The Ivy Coach Daily

November 2, 2023

Understanding College Deferrals

Students walk in a hallway of an academic hall at the Massachusetts Institute of Technology.

When your child applies Early Decision or Early Action to their dream school, you likely have in mind a certain scenario playing out: your child opens up their decision in mid-December and jumps for joy after they learn they’ve earned admission to an elite university!

But, in most instances, such a scenario doesn’t play out because, at America’s highly selective universities, most applicants are deferred or denied admission in the Early round. In fact, at some of America’s highly selective universities, over 90% of Early applicants are either deferred or denied admission. So what exactly does a deferral mean, and how can your child best position their post-deferral candidacy? Let’s dive in!

What a Deferral Means in Elite College Admissions

First, let’s distinguish what a deferral means in elite college admissions. Deferred students are neither accepted nor denied admission outright. Instead, the elite college to which they’ve applied has kicked the can down the road on their candidacy, saving a final decision until the Regular Decision round. Most of America’s elite universities release Regular Decision results in mid to late-March.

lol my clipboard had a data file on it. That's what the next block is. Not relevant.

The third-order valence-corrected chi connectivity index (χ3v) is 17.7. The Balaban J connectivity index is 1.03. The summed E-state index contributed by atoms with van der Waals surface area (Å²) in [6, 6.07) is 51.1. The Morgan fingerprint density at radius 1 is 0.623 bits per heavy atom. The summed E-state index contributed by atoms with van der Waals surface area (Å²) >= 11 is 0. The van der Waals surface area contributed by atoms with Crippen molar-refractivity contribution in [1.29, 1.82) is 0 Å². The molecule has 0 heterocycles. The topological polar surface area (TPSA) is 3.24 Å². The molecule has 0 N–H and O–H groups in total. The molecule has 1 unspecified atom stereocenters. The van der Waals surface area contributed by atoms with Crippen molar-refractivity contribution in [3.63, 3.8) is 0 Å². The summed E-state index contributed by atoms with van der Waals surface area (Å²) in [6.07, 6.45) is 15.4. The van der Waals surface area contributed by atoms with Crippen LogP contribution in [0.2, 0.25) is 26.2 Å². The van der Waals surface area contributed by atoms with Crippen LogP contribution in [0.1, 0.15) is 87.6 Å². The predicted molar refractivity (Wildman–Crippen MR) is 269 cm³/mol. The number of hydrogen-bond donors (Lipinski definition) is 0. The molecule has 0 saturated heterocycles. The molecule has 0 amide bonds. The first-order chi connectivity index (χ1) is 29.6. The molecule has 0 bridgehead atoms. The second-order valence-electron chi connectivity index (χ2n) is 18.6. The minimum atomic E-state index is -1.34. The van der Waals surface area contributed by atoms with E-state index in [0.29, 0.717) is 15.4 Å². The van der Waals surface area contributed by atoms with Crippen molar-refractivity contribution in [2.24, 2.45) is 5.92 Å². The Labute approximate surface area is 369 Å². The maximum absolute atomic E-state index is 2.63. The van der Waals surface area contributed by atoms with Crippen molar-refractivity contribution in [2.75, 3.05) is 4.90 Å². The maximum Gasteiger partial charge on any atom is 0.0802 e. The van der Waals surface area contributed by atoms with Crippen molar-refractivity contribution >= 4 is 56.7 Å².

Not all Deferrals Are Created Equal

But not every deferral is created equal. Some schools, like Harvard University, for instance, defer most of their Early Action candidates. Meanwhile, other elite schools, like Stanford University, defer a much slimmer percentage of Early Action applicants. Stanford, historically, denies many more Early Action applicants than it defers.

Overall, across all highly selective universities, about 10% of students who are deferred in the Early round ultimately earn admission to that school in Regular Decision. That’s right. Most Early Decision / Early Action deferrals become Regular Decision denials.

Mistakes Students Make After Being Deferred

After learning of a deferral and wiping away those tears, the knee-jerk reaction of most applicants is to update the school on everything they’ve achieved in the six weeks or so since they first applied. Another common reaction is to do nothing. Neither approach is an approach we would ever recommend one of Ivy Coach’s students take. Why not?

The Bragging Approach Post-Deferral

What exactly has a student achieved in the six weeks since they submitted their Early application? And how is tooting their own horns going to inspire admissions officers to want to root for them? Such an approach is more likely to have the opposite effect of inspiring an admissions officer to root against an applicant. In most instances, it will confirm the admissions officer’s decision to kick the can on the applicant’s decision — so they can see just who they are in real-time. You see, an applicant’s true colors so often come out after receiving negative news.

The Do Nothing Approach Post-Deferral

And as to the students who choose to do nothing after a deferral, opting instead to focus on their Regular Decision schools without paying any more mind to the school that captured their hearts enough to merit an Early application? That’s crazy talk in our book!